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While Elvis Presley did not seem egotistical in the early years of his career, his bodyguards said he became big-headed as time passed. Their once polite, easygoing boss became demanding and prone to anger. By the 1970s, everyone had to be very careful with the way they behaved around the singer. They shared why this was so sad to see.

Elvis began to seem big-headed as the years went by

While Elvis always had a bit of a temper, Elvis’ bodyguards rarely saw it in their early years with the performer. By the 1970s, though, they were well acquainted with his fits of rage

“At first, man, we would only see flashes of those rages. But later on it was terrible,” his bodyguard Sonny West said in the book Elvis: What Happened? by Steve Dunleavy. “He would go into rages when things didn’t go his way. He would wreck a goddamn roof or fire his guns off like a madman.”

Elvis Presley wears a white jumpsuit and holds a microphone.
Elvis Presley | Fotos International/Archive Photos/Getty Images

Another bodyguard, Red West, said the drugs Elvis took greatly exacerbated his temper.

“You could talk to him quiet, sensibly, about something and maybe that night you would say something that didn’t quite go along with his way of thinking or doing things, but he would talk calmly about it and sort of see your way of looking at something,” he said. “Then he would go to bed and get out of it on his so-called medicine, and the next day, man, wow. He would stew on something all night and then it would work up inside of him and he would lose total reason and just explode. On those days you would try to keep out of his way.”

Red West believed these fits were ego-driven. Elvis wanted his entourage to treat him like a celebrity, not a friend. 

“Now, I don’t mean he was selfish and big-headed all the time,” Red said. “But he took to fits of anger that none of us had ever seen before. He wanted to be treated as something special. Of course, he was something special, but he had never demanded that special attention.”

Elvis’ entourage said he became so demanding that he seemed big-headed

One of the ways Elvis tried to display dominance over his entourage was by making constant demands of them.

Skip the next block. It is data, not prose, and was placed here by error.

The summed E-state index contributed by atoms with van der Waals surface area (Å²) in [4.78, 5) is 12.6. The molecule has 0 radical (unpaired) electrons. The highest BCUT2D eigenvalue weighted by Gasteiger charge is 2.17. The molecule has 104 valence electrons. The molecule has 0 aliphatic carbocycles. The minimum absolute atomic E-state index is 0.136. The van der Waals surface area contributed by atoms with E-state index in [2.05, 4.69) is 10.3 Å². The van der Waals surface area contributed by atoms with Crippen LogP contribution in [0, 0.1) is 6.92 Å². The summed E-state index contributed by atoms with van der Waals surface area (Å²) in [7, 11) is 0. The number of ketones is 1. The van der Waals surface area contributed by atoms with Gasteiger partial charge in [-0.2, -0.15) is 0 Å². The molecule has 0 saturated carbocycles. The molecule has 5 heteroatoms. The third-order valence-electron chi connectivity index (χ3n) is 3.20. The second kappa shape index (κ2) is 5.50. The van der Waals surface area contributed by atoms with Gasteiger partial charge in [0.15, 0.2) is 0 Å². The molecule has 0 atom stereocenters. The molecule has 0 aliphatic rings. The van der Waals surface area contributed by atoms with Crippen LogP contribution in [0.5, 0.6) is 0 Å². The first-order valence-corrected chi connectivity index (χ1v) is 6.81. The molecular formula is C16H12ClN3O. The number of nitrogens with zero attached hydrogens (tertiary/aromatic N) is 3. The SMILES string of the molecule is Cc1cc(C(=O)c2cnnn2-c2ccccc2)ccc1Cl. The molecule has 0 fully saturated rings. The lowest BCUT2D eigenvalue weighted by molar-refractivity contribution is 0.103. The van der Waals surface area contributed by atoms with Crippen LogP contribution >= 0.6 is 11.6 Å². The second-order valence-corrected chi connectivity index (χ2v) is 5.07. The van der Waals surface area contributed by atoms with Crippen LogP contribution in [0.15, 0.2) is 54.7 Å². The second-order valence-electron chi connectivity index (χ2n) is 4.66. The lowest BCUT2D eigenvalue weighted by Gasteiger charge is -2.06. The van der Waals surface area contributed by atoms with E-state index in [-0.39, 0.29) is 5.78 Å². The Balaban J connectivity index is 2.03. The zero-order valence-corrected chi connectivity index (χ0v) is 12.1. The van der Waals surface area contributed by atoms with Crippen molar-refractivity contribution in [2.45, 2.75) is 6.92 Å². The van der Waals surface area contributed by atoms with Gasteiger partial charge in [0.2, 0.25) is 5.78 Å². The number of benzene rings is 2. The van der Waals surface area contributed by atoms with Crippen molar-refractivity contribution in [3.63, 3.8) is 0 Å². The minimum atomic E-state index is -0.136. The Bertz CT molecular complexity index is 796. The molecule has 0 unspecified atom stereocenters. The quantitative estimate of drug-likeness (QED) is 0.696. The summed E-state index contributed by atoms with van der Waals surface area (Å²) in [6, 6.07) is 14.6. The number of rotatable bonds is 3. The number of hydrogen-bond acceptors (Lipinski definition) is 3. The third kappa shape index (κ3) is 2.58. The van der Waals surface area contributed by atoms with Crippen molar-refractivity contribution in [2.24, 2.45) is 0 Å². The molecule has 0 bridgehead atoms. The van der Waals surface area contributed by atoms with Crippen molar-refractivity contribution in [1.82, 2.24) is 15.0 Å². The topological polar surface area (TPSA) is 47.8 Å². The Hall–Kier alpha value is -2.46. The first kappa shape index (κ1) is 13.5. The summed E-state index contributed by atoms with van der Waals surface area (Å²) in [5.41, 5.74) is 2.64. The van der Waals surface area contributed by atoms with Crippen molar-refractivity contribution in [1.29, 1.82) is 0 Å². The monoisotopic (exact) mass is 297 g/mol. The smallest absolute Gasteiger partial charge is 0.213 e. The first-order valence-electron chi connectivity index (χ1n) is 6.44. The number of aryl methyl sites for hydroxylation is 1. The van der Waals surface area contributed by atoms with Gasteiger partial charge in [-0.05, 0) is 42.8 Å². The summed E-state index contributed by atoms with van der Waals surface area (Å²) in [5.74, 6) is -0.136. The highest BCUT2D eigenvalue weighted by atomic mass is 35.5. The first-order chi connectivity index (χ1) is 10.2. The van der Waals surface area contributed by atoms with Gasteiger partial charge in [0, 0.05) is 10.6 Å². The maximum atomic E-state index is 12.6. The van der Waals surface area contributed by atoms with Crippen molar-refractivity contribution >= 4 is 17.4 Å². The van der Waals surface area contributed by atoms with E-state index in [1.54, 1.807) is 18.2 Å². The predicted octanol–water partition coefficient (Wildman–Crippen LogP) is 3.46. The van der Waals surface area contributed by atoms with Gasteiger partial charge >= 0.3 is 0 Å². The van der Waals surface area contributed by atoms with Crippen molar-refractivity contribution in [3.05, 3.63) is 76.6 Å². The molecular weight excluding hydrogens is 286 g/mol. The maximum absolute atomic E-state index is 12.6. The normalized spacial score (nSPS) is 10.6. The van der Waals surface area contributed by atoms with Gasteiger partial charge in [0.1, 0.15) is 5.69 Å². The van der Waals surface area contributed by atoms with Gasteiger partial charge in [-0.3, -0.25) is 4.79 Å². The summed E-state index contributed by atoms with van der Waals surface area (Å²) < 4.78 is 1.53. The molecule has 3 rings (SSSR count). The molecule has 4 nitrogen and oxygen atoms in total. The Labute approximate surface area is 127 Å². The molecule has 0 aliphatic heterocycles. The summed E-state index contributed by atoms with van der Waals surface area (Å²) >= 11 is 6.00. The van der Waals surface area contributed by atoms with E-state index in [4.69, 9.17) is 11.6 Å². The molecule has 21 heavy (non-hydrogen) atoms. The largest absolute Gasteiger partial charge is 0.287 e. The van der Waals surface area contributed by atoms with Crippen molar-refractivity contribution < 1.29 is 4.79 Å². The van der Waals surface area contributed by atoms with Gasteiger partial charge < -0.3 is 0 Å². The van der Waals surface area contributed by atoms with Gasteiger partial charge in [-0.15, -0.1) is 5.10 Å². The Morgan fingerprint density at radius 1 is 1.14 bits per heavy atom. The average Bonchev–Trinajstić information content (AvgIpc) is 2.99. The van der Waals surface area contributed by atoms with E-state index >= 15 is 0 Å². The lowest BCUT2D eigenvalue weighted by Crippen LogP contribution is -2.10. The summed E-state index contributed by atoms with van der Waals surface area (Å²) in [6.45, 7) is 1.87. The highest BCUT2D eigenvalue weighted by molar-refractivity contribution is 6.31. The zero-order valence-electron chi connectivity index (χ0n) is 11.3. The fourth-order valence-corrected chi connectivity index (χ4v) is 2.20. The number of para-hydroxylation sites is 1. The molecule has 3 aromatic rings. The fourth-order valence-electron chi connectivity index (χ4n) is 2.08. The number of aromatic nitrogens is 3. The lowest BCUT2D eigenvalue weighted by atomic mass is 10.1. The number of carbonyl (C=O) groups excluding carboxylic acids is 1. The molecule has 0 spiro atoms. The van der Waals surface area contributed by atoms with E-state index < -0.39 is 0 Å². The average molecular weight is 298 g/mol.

“He got to smoking those stubby little cigars and if nobody didn’t light it for him straightaway, he would sit there and he would seethe,” Sonny said, “Then finally he would blow up and yell ‘Am I going to sit here all day with this dry motherf***** in my mouth with nobody lighting it for me? If I am, then you can all get your a**es out of here.’”

He did the same thing when he wanted something like a glass of water.

“It would be the same with a simple glass of water,” Sonny said. “The glass would be in front of him. He would stay quiet and then yell, ‘Am I going to die of thirst or is some sonofab**** going to pour some water for me?’”

He tried to make up for his angry outbursts

Elvis rarely verbally apologized for these outbursts. Still, he tried to make it up to the members of his entourage with gifts.

A black and white picture of Billy Smith, Bill Morris, Lamar Fike, Jerry Schilling, Roy Nixon, Vernon Presley, Charlie Hodge, Sonny West, George Klein, Marty Lacker, Dr. George Nichopoulos, Red West gathered around Elvis, who sits in the center.
(L-R, standing) Billy Smith, former sheriff Bill Morris, Lamar Fike, Jerry Schilling, Sheriff Roy Nixon, Vernon Presley, Charlie Hodge, Sonny West, George Klein, Marty Lacker. (L-R, front) Dr. George Nichopoulos, Red West | Michael Ochs Archives/Getty Images

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“After one of his wild temper fits, he will never say, ‘Hey, man, I was wrong, I’m sorry.’ But then one day you will be walking through an automobile showroom and he’ll say something like ‘Hey, man, that looks great, that car, don’t it?’” Red said. “And somebody will say back to him, ‘Sure does, Elvis.’ The next minute, he’ll tell you, ‘Look, you fix up the paperwork, it’s yours, you deserve it.’ That’s it. There is no argument, just ‘It’s yours, man.’”

Red said that people were quick to accept this method of apologizing.